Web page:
Remember that you can only subscribe to four events per device. But every event subscriber works as a partial match so
Particle.subscribe("event-name")will also catch events like
BE SPECIFIC AND DETAILS: When naming events (especially for public events), keep in mind that the same event names may be used by other devices (e.g.
temperatureis pretty common). Be as specific as you can to avoid accidental triggers by events you aren’t interested in. For example:
Particle.publish( "motion-detected" ); // trouble ahead Particle.publish( “appname/motion-detected” ); // better Particle.publish( “daraghbyrne/appname/motion-detected” ); //best
AVOID NETWORK FIRST: It might seem counter intuitive, but prototype everything but live networked interactions in your IoT device first. Debugging networked interactions can be tricky and time consuming. If you start with your networked interactions and built your code up from there it can be even more complex to test how your system behaves and responds. It slows down the prototyping process. Decouple how your device behaves from the networked components (webhooks and events) and you’ll move a lot further faster.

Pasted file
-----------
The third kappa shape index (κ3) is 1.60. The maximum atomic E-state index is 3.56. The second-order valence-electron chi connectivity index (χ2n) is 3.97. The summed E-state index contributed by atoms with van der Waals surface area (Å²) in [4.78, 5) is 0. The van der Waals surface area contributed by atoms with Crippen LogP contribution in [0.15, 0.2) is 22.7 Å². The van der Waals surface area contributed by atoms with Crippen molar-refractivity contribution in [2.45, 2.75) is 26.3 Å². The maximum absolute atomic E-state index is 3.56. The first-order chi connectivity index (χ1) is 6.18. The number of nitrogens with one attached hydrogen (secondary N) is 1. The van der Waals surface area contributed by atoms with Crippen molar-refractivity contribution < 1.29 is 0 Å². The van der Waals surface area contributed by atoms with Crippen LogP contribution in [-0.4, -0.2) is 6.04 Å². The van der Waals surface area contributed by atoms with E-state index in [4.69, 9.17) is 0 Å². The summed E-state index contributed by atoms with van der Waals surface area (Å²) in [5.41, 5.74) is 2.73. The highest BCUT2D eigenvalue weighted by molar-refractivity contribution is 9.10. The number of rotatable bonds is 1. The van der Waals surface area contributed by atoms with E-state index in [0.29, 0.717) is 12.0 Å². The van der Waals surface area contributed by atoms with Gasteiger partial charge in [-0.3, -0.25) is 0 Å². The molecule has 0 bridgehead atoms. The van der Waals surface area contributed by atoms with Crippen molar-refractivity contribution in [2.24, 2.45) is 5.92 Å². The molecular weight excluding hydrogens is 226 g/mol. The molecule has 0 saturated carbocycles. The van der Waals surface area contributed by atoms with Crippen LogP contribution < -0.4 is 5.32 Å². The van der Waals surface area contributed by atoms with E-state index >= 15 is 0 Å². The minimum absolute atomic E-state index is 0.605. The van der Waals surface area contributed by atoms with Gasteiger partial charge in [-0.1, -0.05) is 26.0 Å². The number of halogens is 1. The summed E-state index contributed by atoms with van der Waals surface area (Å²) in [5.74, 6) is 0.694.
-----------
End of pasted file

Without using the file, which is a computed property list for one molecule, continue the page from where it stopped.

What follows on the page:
SIMULATE EVENTS: When you do add networking you can use the console to prototype networked interactions. From the console, visit the events panel (https://console.particle.io/events) you are given an option to publish events. That let’s you quickly simulate networked interactions without needing to trigger a publish directly from your device or code. When working with webhooks, this is also really useful. You can have your device trigger one webhook, inspect the data on the console, and the mock up data from the webhook by editing the response. Instead of waiting for live data to change, this makes it much quicker and easier to test your devices responses. You can simulate cases in a matter of seconds.